You shall further command the Israelites to bring you pure oil of beaten olives for the light, so that a lamp may be set up to burn regularly.
Exodus 27:20 (NRSVCE)
I was raised attending a Methodist church that many would describe as “high church.” The sanctuary was designed to reflect the ancient churches of Europe complete with stained-glass and a pipe organ. In the center was an altar raised so that one had to ascend to it. Above the altar hung a giant cross and from the cross hung what appeared to be a candle holder, but was actually an electric light bulb that was always illuminated.
In today’s chapter of Exodus, God continues to give Moses very intricate and detailed plans for the traveling temple that the Hebrews will build for worship and sacrifice. Todays chapter describes the altar on which sacrifices would be burned and an oil lamp that would be placed outside the entrance to the Most Holy Place where the Ark of the Covenant was held. The lamp was to burn continuously, an eternal flame.
You can probably see where I’m going with this. An altar? A lamp that burned continuously? Those were front-and-center elements of the church in which I grew up. And yet, when I became a follower of Jesus (in contrast to simply being a member of my church) and I read Jesus’ actual words, I found it interesting that Jesus never gave instructions for church buildings and altars and choir lofts and pipe organs. Nowhere in all the letters of Paul, Peter, James, and John are there Exodus-like instructions for the construction of a church, cathedral, basilica, sanctuary, altar, or an eternal flame.
In part, this is because the followers of Jesus were originally part of the Hebrew tribes and they continued to worship in the Hebrew tradition. But, as Jesus’ followers fulfilled their mission to take the message of Jesus to the world, the Hebrew believers became outnumbered by the non-Hebrew followers. Many of the letters that make up what we call the New Testament address the division and the conflict that followed. Nevertheless, the Jesus movement had no church buildings for the first three hundred years, though there were gathering places. It was only after the Jesus Movement became the institution of the Holy Roman Empire in the fourth century that churches were built for all the citizens of the Roman Empire who dutifully obeyed Emperor Constantine and signed up to become members of the new state religion: Christianity.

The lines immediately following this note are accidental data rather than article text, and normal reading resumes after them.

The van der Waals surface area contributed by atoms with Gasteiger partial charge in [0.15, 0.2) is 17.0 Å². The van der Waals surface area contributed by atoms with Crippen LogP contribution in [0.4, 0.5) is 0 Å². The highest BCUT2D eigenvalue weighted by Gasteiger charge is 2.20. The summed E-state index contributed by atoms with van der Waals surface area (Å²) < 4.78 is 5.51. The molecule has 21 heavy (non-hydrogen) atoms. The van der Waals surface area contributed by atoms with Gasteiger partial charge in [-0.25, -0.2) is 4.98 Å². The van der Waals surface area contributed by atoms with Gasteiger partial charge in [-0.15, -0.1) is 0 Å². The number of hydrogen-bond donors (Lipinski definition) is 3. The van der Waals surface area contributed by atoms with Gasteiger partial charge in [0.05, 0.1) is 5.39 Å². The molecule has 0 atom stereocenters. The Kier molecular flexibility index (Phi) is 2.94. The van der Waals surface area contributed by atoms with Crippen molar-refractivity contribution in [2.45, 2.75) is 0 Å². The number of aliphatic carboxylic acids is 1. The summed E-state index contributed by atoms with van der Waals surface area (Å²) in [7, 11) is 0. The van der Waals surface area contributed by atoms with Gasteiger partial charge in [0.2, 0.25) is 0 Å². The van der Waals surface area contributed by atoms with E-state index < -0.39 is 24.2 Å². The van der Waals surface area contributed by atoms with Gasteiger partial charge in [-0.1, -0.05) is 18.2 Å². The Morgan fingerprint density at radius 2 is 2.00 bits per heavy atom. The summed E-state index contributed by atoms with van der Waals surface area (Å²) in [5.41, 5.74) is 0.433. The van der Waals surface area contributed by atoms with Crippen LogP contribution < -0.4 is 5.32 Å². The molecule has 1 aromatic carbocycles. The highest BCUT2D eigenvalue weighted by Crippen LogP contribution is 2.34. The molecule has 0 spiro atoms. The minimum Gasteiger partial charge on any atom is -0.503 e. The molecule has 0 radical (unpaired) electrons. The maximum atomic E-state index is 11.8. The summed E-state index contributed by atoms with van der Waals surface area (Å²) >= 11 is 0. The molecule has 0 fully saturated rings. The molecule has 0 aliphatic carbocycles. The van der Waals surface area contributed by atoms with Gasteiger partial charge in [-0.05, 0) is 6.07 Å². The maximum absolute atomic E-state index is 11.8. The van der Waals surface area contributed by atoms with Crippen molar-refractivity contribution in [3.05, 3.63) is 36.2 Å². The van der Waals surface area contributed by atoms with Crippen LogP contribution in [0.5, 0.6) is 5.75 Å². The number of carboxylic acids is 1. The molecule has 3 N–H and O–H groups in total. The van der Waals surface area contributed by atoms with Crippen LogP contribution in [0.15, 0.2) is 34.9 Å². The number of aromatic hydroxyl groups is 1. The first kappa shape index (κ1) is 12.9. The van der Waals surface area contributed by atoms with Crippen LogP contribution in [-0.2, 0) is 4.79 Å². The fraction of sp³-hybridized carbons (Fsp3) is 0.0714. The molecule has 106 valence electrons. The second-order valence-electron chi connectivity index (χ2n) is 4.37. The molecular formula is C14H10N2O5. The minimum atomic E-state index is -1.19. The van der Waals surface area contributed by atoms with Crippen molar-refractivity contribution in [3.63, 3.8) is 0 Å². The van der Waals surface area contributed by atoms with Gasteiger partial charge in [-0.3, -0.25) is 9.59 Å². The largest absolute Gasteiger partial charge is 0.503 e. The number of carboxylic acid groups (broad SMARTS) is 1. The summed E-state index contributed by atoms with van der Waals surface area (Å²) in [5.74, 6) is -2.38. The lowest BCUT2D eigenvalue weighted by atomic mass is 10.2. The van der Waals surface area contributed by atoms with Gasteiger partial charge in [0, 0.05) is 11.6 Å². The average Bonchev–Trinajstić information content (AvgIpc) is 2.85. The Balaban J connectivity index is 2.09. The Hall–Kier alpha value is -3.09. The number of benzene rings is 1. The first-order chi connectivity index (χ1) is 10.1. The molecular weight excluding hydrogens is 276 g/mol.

The Roman Empire then built churches, cathedrals, and basilicas and borrowed the basic elements of all the religions they knew including altars, lamps, candles, and incense. Fast forward 1700 years and we who belong to Christian institutions around the world continue to think of “church” a the local building where we sign-up for membership and gather to worship.
I can’t help but be reminded of the words of Jesus that I quoted in yesterday’s post in which He said that He would “destroy the Temple and raise it in three days.” That was the point of yesterday’s post, and the further I get into the description of the Hebrew Tabernacle the clearer it comes into focus for me. Jesus never gave His followers blueprints for building the church because the church was never meant to be a building. Jesus didn’t tell His followers to go to church. He told them to be the church.
Jesus promised to be wherever two or three believers gathered, which makes worship possible anywhere.
Jesus never gave instructions for lighting candles or having an eternal flame because He called followers to be the Light of the World through their acts of love for others.
Jesus never gave instructions for an altar because with His death the ultimate sacrifice had been made, once-for-all.
Jesus never talked about the designs for the central location where His followers would gather because the mission was not about gathering, but dispersing to bring God’s Kingdom to earth and to bring Light to dark places.
Please don’t read what I’m not writing. A central meeting place for believers to gather and worship is a no-brainer. Jesus prescribed the sacraments. Music, liturgy, and traditions of worship began with Jesus and the Twelve and were part of worship for believers meeting in homes for hundreds of years.
In the quiet, however, I find myself feeling adamant about a few key points. Jesus didn’t ask me to go to church, but to be the church. An altar is not a table in my local church sanctuary, it’s my life itself at home, at work, and wherever I happen to be carrying my cross and sacrificially giving myself to bring God’s Kingdom to earth. The eternal flame is not a 40 watt light-bulb hanging over the altar in a church, it’s the Light of Christ that is supposed to shine through my words, actions, and relationships with others.
I’m back to where I ended yesterday’s post. Not bricks-and-mortar but flesh-and-blood.
If there was a blueprint Jesus provided for design of the church, it would look exactly like me.
If you know anyone who might be encouraged by today’s post, please share.
2 thoughts on “The Church’s Blueprint”
The only times I have really gotten “into” church…
For me, that means being in touch with something spiritual.
Those rare moments when GREAT GREAT GREAT choral music is brought to life by a choir in which I am singing.
Otherwise, it all rings hollow for me.
Music is such a channel for the divine. I am fascinated by Tolkien’s creation epic in the Silmarillion in which music is the vehicle of both creation and of evil (a.k.a. “People of the Lie”). Music has such spiritual power for good and for ill. I will never forget listening to Britain’s Royal Philharmonic and Chorale presenting Beethoven’s 9th as Wendy and I listened in person in 2009. I cried tears of both sorrow and joy at the same time.
I find it intriguing that you mention being a part of the chorale. Being a part of Life’s symphony is, I believe, something to which we are each called.
So glad our notes joined on the same staff.